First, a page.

Another listener responds to both Nellie and our recent episode with George Will:

Will’s upbringing is striking. His life began as a beneficiary of postwar industrial policy, especially the GI Bill and other subsidies that flooded into public institutions like the University of Illinois, funded by high taxes that also built infrastructure like the Interstate Highway System (his revered Eisenhower’s project), unions that supported middle-class prosperity, and everything else. Granted, there were economic and social downsides to that era, but it’s the closest that any modern, multiethnic society has come to reasonable distributions of wealth and opportunity.

But George Will and Milton Friedman’s side won! Since 1980, we’ve largely deregulated the economy, destroyed the unions, let the infrastructure crumble, spiked inequality, and let the market decide — thus destroying the postwar world that raised up Will. Yeehaw!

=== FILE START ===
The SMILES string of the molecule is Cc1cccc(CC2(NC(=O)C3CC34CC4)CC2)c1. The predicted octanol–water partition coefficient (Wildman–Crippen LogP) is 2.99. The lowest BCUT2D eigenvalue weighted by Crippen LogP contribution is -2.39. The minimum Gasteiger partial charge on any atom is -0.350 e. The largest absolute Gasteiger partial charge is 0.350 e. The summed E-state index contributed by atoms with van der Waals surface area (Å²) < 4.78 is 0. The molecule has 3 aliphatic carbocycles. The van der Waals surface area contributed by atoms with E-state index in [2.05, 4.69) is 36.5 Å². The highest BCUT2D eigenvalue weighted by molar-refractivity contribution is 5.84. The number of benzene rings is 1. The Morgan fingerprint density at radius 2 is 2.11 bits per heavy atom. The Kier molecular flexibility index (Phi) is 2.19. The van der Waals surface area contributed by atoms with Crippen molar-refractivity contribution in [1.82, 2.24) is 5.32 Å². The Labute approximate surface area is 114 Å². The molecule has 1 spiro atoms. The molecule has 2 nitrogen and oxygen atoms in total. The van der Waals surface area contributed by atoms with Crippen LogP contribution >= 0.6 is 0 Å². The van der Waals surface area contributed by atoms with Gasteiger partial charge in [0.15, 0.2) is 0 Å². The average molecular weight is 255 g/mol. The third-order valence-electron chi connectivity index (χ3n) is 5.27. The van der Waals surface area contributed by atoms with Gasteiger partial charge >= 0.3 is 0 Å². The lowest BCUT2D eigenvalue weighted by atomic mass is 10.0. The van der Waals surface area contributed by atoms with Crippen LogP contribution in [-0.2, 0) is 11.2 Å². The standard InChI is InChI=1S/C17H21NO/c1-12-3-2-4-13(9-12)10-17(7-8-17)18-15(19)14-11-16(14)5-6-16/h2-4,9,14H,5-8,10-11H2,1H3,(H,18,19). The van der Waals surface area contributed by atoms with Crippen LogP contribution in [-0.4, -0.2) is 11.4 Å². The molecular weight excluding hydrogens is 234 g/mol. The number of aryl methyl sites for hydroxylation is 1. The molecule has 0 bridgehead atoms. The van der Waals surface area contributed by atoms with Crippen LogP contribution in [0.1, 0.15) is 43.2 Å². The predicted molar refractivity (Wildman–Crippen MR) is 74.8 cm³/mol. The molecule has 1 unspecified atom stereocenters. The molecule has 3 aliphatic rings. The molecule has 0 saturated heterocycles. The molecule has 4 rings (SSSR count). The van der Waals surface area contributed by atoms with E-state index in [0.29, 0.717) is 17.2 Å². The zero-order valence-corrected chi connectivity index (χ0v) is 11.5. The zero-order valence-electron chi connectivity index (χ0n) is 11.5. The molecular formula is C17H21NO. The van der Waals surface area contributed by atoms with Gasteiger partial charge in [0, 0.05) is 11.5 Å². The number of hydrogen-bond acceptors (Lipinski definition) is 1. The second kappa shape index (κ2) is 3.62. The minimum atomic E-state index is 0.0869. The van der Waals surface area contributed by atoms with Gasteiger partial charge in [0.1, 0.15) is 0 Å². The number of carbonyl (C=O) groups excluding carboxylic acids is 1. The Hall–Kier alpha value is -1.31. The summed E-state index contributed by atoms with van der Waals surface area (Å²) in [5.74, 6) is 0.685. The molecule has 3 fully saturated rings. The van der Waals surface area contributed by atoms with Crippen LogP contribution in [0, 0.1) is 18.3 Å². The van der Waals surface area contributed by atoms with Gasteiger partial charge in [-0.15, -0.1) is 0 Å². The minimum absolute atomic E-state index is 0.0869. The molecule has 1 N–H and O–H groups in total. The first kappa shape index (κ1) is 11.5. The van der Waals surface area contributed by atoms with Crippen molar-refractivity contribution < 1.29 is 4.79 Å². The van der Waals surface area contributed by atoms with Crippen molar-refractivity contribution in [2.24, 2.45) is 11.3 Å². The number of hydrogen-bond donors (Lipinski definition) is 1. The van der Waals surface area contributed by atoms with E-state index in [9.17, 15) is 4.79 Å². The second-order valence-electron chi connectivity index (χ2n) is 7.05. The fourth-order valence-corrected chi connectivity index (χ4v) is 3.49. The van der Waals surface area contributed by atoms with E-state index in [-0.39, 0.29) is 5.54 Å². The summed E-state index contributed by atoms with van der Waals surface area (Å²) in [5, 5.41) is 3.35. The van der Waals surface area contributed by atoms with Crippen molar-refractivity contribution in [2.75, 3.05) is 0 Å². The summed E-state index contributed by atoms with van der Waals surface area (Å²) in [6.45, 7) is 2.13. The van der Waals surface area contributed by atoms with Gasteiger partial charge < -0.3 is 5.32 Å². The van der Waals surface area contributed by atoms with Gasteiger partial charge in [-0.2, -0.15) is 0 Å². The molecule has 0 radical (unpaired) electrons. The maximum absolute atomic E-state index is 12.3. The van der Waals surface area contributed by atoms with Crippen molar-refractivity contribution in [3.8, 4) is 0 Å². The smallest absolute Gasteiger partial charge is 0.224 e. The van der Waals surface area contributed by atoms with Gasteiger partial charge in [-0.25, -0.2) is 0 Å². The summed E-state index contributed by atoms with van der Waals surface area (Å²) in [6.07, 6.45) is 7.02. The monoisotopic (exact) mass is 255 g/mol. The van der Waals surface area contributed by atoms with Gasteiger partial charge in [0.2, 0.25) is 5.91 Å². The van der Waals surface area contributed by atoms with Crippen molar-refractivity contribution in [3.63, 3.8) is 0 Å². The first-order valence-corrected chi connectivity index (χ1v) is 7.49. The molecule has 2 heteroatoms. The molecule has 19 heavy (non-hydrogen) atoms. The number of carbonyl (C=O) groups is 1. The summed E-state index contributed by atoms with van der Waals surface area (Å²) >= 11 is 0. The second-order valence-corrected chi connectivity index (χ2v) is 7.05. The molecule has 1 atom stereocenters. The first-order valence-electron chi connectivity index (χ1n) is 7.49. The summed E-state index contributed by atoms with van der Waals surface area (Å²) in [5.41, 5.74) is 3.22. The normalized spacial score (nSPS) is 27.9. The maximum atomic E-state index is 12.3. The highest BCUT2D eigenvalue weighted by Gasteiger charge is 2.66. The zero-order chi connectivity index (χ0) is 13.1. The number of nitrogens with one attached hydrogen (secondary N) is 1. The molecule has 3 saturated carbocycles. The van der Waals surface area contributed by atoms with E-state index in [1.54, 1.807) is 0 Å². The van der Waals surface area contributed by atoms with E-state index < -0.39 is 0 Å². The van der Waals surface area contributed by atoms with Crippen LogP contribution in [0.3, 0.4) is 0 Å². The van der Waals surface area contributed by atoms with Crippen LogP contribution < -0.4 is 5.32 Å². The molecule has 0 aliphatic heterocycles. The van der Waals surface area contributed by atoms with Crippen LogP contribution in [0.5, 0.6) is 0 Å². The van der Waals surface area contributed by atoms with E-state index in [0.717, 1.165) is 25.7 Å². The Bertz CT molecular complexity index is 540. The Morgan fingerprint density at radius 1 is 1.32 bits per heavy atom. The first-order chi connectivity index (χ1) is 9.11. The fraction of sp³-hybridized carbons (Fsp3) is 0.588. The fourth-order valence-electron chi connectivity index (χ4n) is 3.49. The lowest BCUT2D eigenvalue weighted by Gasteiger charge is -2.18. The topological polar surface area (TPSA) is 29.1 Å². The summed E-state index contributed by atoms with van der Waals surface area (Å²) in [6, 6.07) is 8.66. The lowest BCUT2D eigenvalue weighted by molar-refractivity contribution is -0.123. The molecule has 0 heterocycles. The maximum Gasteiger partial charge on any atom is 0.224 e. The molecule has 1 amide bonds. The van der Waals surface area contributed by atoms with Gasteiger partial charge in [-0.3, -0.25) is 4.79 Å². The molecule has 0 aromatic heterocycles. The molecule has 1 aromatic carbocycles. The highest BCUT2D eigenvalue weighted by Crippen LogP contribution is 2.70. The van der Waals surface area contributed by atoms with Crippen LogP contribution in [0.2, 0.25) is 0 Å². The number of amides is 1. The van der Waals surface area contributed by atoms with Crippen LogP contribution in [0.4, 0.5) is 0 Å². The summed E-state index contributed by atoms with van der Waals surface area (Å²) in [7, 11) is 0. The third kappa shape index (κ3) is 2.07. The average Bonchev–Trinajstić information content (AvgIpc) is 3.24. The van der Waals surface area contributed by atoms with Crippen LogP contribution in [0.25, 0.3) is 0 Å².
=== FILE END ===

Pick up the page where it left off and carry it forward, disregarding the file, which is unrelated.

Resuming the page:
So what is there for Will to complain about? Yes, the culture also became more libertarian, but if you want Las Vegas economics, you get Las Vegas culture along with it. 

I really enjoyed hearing Nellie Bowles as well. The one element I don’t hear in your or her critiques of “woke elites” is the fact that many of these people are hypocrites. You think they refrain from calling the cops if they need help? (Which is seldom if ever, when you’re well off.) Do they send their kids to public schools with poor or even middle-class students?

Of course they love solutions to racism or inequality that involve changing and policing language, because it makes them feel righteous even as they live lives largely untouched by either. NIMBY liberals carefully use the word “unhoused” — but do you think they’ll support affordable housing in their neighborhoods? They love reading land acknowledgments, but do you think they’re offering their own property to Indigenous people??

Another dissent over the George pod: